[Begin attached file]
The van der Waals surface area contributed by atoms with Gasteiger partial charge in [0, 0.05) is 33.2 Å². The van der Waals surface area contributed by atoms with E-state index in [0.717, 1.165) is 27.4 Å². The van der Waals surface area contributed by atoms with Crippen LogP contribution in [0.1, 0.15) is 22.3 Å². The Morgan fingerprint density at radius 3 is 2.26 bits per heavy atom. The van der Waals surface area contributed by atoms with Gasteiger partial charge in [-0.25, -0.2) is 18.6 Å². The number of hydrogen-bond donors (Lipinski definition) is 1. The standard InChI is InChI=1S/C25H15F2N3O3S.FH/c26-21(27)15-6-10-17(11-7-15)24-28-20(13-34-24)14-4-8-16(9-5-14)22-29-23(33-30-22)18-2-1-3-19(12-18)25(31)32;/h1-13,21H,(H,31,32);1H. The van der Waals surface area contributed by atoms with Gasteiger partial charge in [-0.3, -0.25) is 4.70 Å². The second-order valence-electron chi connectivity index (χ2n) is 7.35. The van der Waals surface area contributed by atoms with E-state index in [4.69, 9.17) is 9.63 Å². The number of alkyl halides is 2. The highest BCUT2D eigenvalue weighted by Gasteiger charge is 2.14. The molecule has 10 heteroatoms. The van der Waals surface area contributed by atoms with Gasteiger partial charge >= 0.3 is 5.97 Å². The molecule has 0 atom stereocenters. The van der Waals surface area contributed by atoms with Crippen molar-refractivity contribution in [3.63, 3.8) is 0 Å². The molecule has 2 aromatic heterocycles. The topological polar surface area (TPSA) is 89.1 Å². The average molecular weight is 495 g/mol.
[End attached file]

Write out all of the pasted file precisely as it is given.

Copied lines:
The van der Waals surface area contributed by atoms with Gasteiger partial charge in [0, 0.05) is 33.2 Å². The van der Waals surface area contributed by atoms with E-state index in [0.717, 1.165) is 27.4 Å². The van der Waals surface area contributed by atoms with Crippen LogP contribution in [0.1, 0.15) is 22.3 Å². The Morgan fingerprint density at radius 3 is 2.26 bits per heavy atom. The van der Waals surface area contributed by atoms with Gasteiger partial charge in [-0.25, -0.2) is 18.6 Å². The number of hydrogen-bond donors (Lipinski definition) is 1. The standard InChI is InChI=1S/C25H15F2N3O3S.FH/c26-21(27)15-6-10-17(11-7-15)24-28-20(13-34-24)14-4-8-16(9-5-14)22-29-23(33-30-22)18-2-1-3-19(12-18)25(31)32;/h1-13,21H,(H,31,32);1H. The van der Waals surface area contributed by atoms with Gasteiger partial charge in [-0.3, -0.25) is 4.70 Å². The second-order valence-electron chi connectivity index (χ2n) is 7.35. The van der Waals surface area contributed by atoms with E-state index in [4.69, 9.17) is 9.63 Å². The number of alkyl halides is 2. The highest BCUT2D eigenvalue weighted by Gasteiger charge is 2.14. The molecule has 10 heteroatoms. The van der Waals surface area contributed by atoms with Gasteiger partial charge >= 0.3 is 5.97 Å². The molecule has 0 atom stereocenters. The van der Waals surface area contributed by atoms with Crippen molar-refractivity contribution in [3.63, 3.8) is 0 Å². The molecule has 2 aromatic heterocycles. The topological polar surface area (TPSA) is 89.1 Å². The average molecular weight is 495 g/mol.